With more queries popping up about submissions to publishers, it’s easy to see that many first-time authors have certain fears regarding their manuscripts and publishers – that are quite unfounded. It is true that landing up with a wrong publisher may be injurious to the health of your manuscript. At the same time, it would be unfair to judge the entire publishing industry on the basis of such exceptions. Most publishers are friendly and more than willing to answer any queries their authors might have. Some questions are standard, and can be easily answered here. Let’s have a look at those in the FAQ format.
Q. I am a first-time writer. Should I approach big publishers with my manuscript? Would they consider it at all?
A. Of course! Why shouldn’t they? As long as it’s a good script, any publisher will consider it regardless of whether you are an established writer or a new one. It is a myth that big publishers only publish big writers.
Q. Do I need to register copyright before sending my script to the publisher?
A. No, you don’t. It’s your intellectual property. Even after the book is published, you are the copyright holder (especially if it’s fiction). You could put a copyright symbol and your name and year – and your manuscript is safe enough. Please remember – editors and publishers deal with hundreds of manuscripts every day. It’s a routine affair for them. Nobody will misuse your manuscript. It would be against their own interests, for they would lose credibility completely. No writer would ever go to them in the future. Now, which publisher would want that to happen?
Q. Should I submit my manuscript to one publisher at a time?
A. Ideally, yes. However, in case you have submitted it to another publisher at the same time, it is best to be honest and mention it to them. In case someone has already expressed an interest in it, please tell the other one.
Q. Can I get my script back if the publisher doesn’t accept it?
A. It is practically impossible for publishers to return hundreds on manuscripts in hard copy that come to them all the time. It makes sense to keep the original with you and send them a copy.
Q. Is it the same process for children’s books and non-fiction?
A. Yes, it’s more or less the same. If you have illustrations, send copies and in low resolution. Keep your mail down to less than 1 MB.
Q. If the publisher asks for the complete manuscript or certain changes in a chapter/plan, does it mean they’ll publish it?
A. Not really. It’s simply an expression of interest, not a commitment. That is communicated to you clearly. The publisher will publish the book only when he/she is completely satisfied with the final script.
Q. If my manuscript is accepted by a publisher, would I have to bear the production costs?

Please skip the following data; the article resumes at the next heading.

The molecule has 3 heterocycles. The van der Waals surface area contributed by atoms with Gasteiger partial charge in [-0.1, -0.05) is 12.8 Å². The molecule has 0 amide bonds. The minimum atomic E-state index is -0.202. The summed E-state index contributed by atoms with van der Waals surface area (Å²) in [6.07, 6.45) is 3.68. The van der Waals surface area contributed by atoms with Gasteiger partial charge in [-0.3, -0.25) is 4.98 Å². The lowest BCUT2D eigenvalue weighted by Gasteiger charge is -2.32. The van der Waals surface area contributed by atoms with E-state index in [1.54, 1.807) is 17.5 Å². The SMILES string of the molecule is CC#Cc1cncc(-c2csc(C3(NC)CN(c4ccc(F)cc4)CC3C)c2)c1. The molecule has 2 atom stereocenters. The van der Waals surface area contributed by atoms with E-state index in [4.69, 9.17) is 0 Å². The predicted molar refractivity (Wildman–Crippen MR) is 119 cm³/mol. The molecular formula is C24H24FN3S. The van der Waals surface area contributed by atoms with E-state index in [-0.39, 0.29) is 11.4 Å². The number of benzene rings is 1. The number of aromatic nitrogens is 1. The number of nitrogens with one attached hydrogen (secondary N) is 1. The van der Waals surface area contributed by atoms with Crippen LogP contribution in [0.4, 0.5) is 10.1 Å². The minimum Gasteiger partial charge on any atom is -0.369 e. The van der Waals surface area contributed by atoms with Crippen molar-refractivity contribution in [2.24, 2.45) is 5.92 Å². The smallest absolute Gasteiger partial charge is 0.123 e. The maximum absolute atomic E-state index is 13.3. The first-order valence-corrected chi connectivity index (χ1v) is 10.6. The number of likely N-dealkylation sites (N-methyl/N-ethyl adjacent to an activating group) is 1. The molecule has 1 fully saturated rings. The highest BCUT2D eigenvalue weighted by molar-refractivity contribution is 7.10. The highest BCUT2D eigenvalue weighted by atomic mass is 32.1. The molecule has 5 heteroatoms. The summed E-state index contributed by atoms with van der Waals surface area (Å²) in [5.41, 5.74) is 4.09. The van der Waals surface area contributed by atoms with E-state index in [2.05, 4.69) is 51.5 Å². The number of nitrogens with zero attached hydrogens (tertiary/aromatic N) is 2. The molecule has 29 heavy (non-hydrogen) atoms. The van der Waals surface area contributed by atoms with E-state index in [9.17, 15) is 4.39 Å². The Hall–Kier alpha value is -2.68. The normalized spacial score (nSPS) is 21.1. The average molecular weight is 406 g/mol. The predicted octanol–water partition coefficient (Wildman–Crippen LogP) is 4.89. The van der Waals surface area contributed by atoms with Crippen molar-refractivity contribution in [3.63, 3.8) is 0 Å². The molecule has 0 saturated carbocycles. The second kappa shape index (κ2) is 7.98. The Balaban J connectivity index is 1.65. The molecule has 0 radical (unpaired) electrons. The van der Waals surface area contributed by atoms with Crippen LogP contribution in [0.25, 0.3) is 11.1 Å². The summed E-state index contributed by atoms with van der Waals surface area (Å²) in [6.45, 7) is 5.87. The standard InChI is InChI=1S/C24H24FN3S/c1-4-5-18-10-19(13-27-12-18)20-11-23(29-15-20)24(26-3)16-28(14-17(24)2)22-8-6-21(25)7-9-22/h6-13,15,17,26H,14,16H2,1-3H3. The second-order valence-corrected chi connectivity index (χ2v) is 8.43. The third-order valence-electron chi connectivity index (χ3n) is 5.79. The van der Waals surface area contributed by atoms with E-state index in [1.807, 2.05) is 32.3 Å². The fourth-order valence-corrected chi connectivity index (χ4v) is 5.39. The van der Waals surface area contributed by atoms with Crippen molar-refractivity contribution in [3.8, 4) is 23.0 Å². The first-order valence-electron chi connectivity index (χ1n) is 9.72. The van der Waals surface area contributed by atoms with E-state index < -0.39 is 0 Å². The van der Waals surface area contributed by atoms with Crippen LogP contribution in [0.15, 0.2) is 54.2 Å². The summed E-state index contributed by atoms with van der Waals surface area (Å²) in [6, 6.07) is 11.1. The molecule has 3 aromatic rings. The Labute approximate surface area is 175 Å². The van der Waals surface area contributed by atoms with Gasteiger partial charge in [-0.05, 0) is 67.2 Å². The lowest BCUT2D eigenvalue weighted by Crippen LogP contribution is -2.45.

A. No, not at all – unless it’s vanity publishing. No mainstream publisher makes the author bear production costs; it’s the publisher’s responsibility.
Q. How do I know if the contract is a standard contract, and the publisher is not trying to rob me?
A. Always read your contract carefully. If you are not sure about something, or do not understand a point, discuss it with your publisher. Most contracts have standard clauses. It is very important that you should understand everything properly.
Rather than treating publishers as villains trying to squeeze maximum ‘profits’ out of their authors, it is better to look upon them as friends and work together as a team. Then a good rapport can be established and, of course, the final outcome is much better.
Finally, here is a list of a few Indian publishers (big MNCs as well as small independents) where you can submit your script (fiction) for consideration:
This is a guest column by publishing entrepreneur Divya Dubey, founder of Gyaana Books. Turtle Dove: Six Simple Tales is her first collection of short stories. Her other short fiction has appeared in literary journals such as Out–of-Print, Muse India, Kindle Magazine, Urban Voice 4, and New Fiction Journal (forthcoming). She has also written for The Hindu Literary Review, Hindustan Times, Indo-Asian News Service, Pravasi Bharatiya, All About Book Publishing, Book Link, The Publisher’s Post, Chicken Soup for the Indian Couple’s Soul, etc. She occasionally conducts lectures on publishing and creative writing. She was one of the finalists at the British Council Young Creative Entrepreneur Award for Publishing in 2010. Find out more about her journey as a publishing entrepreneur here. You can also read her blog on publishing here.
Through this column, Divya Dubey will be sharing insights into the publishing industry with the readers of YourStory.in